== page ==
Coming up

Don't miss




Gaza: A Truce At All Costs?

Read more


Central African Republic: Brazzaville ceasefire talks deliver fragile deal

Read more


Sluggish tourist season in Crimea

Read more


Bartabas : Mixing Christ with Spanish music and dancing horses

Read more


Shifts in the propaganda war waged between Israelis and Palestinians

Read more


French MPs face quandary in pro-Palestinian rallies

Read more


Yezid Sayigh, Senior Associate at the Carnegie Middle East Center in Beirut

Read more

#TECH 24

Mind the Gender Gap : getting more women into the tech sector

Read more


Bolivian children: heading to work aged 10

Read more

  • Air Algérie crash site located, France sending military unit

    Read more

  • Air Algérie crash: 'We should eliminate the missile hypothesis'

    Read more

  • Deadly strike on UN shelter in Gaza Strip

    Read more

  • Pope meets with Sudanese Christian woman sentenced to death for apostasy

    Read more

  • Italy’s Nibali cruises to easy victory in 18th stage of Tour de France

    Read more

  • Iraqi parliament elects moderate Kurd as president

    Read more

  • US, European aviation agencies lift travel restrictions to Tel Aviv

    Read more

  • No end to fighting until Israel ends Gaza blockade, Hamas says

    Read more

  • Two foreign women shot dead in western Afghanistan

    Read more

  • At least 60 killed in attack on prison convoy near Baghdad

    Read more

  • Cycling is ‘winning the war on doping,’ says expert

    Read more

  • Ceasefire agreed for Central African Republic

    Read more

  • Can Jew-kissing-Arab selfie give peace a viral chance?

    Read more

  • Botched Arizona execution takes nearly two hours

    Read more


Rio's famous carnival kicks off

Latest update : 2009-02-23

The world's most famous carnival opened on Sunday night in Rio de Janeiro with its famous parades and costumed dancers. The joyous five-day event is expected to have to downscale a little next year due to the financial crisis.

AFP - Rio de Janeiro was Monday reveling in its famous Carnival parades, which this year were looking like a feverish, ultimate bash before the sharp teeth of the global economic crisis really bite deep.

Topless Carnival queens, costumed dancers, huge thematic floats and thumping bands march in the city's Sambodrome stadium overnight and were to return later Monday, wrapping up the two nights of spectacular processions.

Brazilian President Luiz Inacio Lula da Silva was among the 70,000 people sitting in the venue on the first night, Sunday -- the first time he has attended the Rio shows since taking power in 2003.

For locals and tourists alike, the parade extravaganza was an overwhelmingly festive occasion.

Many jigged in time to the music while holding cellphones and cameras to take pictures of the samba schools filing past in their annual competition, in which timing, props and harmony mattered more to judges than the toned bare flesh being exhibited.

"It's like being at a football game, only with naked ladies," chortled one Russian tourist, Alexandr Kugushev, 27, during Sunday night's show.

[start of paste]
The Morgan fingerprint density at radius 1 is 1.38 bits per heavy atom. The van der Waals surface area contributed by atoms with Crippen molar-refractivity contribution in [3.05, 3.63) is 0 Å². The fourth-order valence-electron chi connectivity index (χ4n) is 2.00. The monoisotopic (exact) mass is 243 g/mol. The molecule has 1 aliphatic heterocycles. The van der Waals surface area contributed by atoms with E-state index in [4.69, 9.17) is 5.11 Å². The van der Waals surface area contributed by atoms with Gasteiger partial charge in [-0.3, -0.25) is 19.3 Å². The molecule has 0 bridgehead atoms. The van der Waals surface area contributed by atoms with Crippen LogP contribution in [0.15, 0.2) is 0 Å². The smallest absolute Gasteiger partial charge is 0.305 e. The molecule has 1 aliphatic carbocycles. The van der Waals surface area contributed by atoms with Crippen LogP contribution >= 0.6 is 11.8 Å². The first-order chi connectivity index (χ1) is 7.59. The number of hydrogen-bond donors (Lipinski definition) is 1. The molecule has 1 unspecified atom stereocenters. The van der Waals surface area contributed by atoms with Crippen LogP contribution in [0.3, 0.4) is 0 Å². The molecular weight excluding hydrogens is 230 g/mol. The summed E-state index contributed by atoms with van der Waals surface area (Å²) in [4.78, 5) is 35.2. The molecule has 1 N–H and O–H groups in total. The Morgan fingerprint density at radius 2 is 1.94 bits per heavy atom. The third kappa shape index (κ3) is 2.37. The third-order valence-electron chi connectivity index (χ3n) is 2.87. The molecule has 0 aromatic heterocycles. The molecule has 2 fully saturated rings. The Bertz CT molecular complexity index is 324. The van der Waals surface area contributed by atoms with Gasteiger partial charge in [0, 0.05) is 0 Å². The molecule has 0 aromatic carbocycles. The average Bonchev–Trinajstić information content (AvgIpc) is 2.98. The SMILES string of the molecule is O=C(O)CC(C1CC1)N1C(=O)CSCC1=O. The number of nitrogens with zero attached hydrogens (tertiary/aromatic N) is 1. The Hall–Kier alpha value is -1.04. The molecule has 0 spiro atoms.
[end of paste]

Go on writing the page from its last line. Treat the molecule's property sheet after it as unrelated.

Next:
His wife Daria, also 27, chimed in with a more romantic take: "It's just grand, like a fairytale."

The over-the-top flow of feathers, drums, g-strings and four-storey-high mythological and historical figures came with a price, though.

Each of the entries cost an estimated two to three million dollars, and were months in preparation.

Financing traditionally comes from corporate sponsors, but that source was drying up under the pressures from the crisis.

Petrobras, Brazil's state-run oil group, cut back on the five million dollars it gave to the 12 Rio samba schools last year. Unilever, the consumer products multinational, also dropped its backing of one of the schools, Beija-Flor.

President Lula had his government step forward with three million dollars to help the schools pull through. And Rio municipal authorities were also providing aid.

But there were fears that next year's celebration will be more of a budget affair, dealing a blow to what Rio calls "the greatest show on Earth."

As Rosa Magalhaes, artistic director of the rival Imperatriz Leopoldinense samba school, put it: "I think the crisis will hit in 2010."

Foreign tourists, some of whom pay the samba schools for a costume to take part in the Carnival parades, were still out in force this year -- in part because the 30 percent fall of the Brazilian currency, the real, against the dollar in recent months has made Rio cheaper for them.

But the sharp economic downturn in the United States and Europe meant inevitably numbers would decline at next year's Carnival, regardless of currency conditions.

Brazil, which had been relatively sheltered from the full brunt of the crisis, was starting to suffer from the downturn.

Embraer, the country's aircraft maker, announced on Carnival's eve it was sacking more than 4,000 workers -- the biggest mass lay-off yet announced in Brazil.

General Motors Brazil and mining giant Vale have also cut jobs, by 800 and 1,300 respectively.

On top of that, industrial output is diving, exports are slowing and credit has become tougher to get.

All of that meant a post-Carnival hangover that many in Brazil fear could last a long time.

Date created : 2009-02-23